The Gillard government is set to scrap a special school funding deal struck during the Howard years that provides half of the nation's private schools with more money than they are entitled to. In the clearest indication yet that the days of the current funding system are numbered, Schools Education Minister Peter Garrett has revealed the arrangement that maintains funding for about 60 per cent of Catholic schools had "reached its use-by-date". Mr Garrett's comments follow a briefing by the head of the school funding review, businessman David Gonski, to education ministers about a week ago that funding maintenance was a historic anomaly that had to be corrected.
The bulk of the Australian Workers Union's (AWU) new members are non-financial, raising doubts about its leader's claims that under his leadership, the union has been Australia's fastest-growing. An analysis by The Age newspaper today showed the bulk of new members under the three-year leadership of national secretary Paul Howes are non-financial. In February, he told the AWU national conference that membership had grown by nearly 30,000 since he inherited the leadership from Assistant Treasurer Bill Shorten.
The Gillard government will use de facto temporary protection visas to punish detention-centre troublemakers, in a dramatic retreat to Howard-era immigration policies. After weeks of violent protests in which some detention centre buildings were burned to the ground, Immigration Minister Chris Bowen yesterday announced a tougher character test that would prevent asylum-seekers who had committed offences from gaining permanent protection in Australia. He vowed not to reintroduce TPVs, but the government will use other visa classes to achieve the same effect.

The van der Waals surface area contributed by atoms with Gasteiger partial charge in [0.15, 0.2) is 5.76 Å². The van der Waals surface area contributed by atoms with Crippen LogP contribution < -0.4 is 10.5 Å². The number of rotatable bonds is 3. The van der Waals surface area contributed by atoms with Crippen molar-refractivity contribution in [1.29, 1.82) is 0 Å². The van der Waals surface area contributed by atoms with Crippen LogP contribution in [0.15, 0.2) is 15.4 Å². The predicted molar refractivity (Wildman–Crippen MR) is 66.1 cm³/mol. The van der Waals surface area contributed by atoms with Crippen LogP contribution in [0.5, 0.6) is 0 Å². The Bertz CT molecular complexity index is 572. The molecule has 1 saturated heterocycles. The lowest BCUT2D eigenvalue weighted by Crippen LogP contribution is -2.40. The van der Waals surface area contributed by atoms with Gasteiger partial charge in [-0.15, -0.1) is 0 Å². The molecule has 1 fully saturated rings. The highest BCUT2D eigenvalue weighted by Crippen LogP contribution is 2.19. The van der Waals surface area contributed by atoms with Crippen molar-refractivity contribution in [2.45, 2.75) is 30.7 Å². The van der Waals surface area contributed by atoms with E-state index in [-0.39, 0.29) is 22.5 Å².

The violence that has engulfed the Villawood detention centre in the past week raises a threshold question – can a violent reaction by some asylum seekers to the regime under which they are detained be justified? By ‘justified’ we mean ‘understood’ or ‘placed in context’ as opposed to condoning breaking of laws passed by a parliament in a democracy. Is the violence at Villawood a case where radical and some would argue anti-democratic action is justified in the sense that its occurrence sends a clear signal to our democracy that there is something deeply wrong with the system which spawned the violence?
Getting a spray tan is a bit like getting a pap smear – you reeeally don't want to, but you tell yourself it will all be over soon enough and the chances of running into the person performing the procedure at your local supermarket are highly unlikely. I also tend to take what I call the ‘ostrich approach’ – if I close my eyes, I can pretend I’m somewhere else, like a pitch-black room being eaten alive by spiders, or something else that would be much nicer than having a cold, smelly, brown mist sprayed over my naked, freezing body. At 35, I have succumbed to enough so-called beauty procedures/myths to know waxing, shaving, preening, tinting, hair-dying, teeth-whitening and all the other forms of torture are just an extension of the superficial bullshit we tolerate, if not perpetuate, in the hopes of being ‘acceptable’.
Backers of California's ban on same-sex marriage have moved to wipe out a court ruling last year that declared Proposition 8 unconstitutional, saying the federal judge who heard the case should have stepped aside because he has been in a long-term same-sex relationship. Proposition 8 was a ballot proposition and constitutional amendment passed in the November 2008 state elections that said only marriage between a man and a woman is recognised in California. Its supporters argue in court papers that the former chief US district judge Vaughn Walker had a presumed bias in the case because he could have benefited from gaining the legal right to marry his partner.
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